“Hey, can I talk to you for a minute?” I pulled one of my Book Club students aside after class. He had been dozing on and off the entire thirty minutes (yes, Book Club is only thirty minutes) and I wanted to see what was up. “Look,” I said, “I know you’re tired, but it hurts my feelings when you fall asleep during my class. What if you were telling me a story about your weekend and I closed my eyes and started snoring. How would you feel?”
He stared at me for a second and sighed. “Pretty bad.”
“Sorry,” he mumbled.
“Hey,” I said, “tell you what. You try to stay awake during Book Club and I’ll try to make it more interesting. What do you like? What are you into?”
I could see him itching for the door, but he put his finger to his lips and looked up at the ceiling. “I like music,” he said.
“Music. Okay.” I nodded and gestured towards the door, “I’ll see what I can do.”
I know that Book Club can be tiring for kids, especially my students that struggle with reading. But I decided to take my sleepy student’s advice and add music into the curriculum.
I created an interactive set of scaffolded notes that integrated contemporary music clips and lyrics. The students were challenged to listen to the words of the clip, read the lyrics, and draw connections to themselves, to other songs, and to main ideas in their lives. This was so much fun! They loved comparing the words to the video and vice versa. They also had fun listening to the music and finding ways to relate the music to what was going on in the world. One very relevant example of this was a student who talked about “Mean” by Taylor Swift and how it related to bullying in the middle school as well as large-scale bullying, like terrorism. This individual made a very real connection between the lyrics of “Mean” and the terrorist attacks in Paris–the connections they drew were strong and they had fun. I’d say that the lesson was a success! (Thanks sleepy eighth grader!)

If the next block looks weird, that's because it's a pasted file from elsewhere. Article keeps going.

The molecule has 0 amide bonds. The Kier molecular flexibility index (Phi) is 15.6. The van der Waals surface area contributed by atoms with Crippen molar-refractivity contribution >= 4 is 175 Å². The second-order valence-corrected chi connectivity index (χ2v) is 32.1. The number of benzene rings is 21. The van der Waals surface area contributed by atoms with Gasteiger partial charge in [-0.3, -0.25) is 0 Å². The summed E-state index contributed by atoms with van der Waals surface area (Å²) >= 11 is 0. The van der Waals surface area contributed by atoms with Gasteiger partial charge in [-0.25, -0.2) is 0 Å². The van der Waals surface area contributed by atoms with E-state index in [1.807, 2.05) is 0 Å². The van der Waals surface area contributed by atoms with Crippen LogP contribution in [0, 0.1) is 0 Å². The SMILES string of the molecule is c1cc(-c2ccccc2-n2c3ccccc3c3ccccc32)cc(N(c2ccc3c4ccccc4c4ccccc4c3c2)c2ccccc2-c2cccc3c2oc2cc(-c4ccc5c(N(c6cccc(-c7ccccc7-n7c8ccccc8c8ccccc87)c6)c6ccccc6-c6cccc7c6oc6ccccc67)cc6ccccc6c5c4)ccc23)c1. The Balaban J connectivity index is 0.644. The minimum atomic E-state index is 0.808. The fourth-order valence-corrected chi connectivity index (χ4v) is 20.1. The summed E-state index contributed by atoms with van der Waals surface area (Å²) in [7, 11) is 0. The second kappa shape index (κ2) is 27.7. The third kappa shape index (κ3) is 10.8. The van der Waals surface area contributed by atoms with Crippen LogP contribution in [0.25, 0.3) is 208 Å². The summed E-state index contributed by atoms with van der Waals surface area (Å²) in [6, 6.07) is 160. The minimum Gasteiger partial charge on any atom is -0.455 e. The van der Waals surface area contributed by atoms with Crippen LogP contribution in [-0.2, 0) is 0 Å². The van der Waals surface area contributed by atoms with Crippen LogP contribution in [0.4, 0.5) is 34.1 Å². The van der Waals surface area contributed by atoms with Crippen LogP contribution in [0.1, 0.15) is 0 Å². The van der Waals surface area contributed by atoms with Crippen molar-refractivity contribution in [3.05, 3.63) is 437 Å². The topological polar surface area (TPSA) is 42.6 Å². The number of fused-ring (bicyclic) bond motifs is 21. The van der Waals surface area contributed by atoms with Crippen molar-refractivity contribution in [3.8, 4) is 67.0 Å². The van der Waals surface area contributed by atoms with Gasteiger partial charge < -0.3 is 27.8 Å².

**Click to view/download the Contemporary Music & Reading Activity!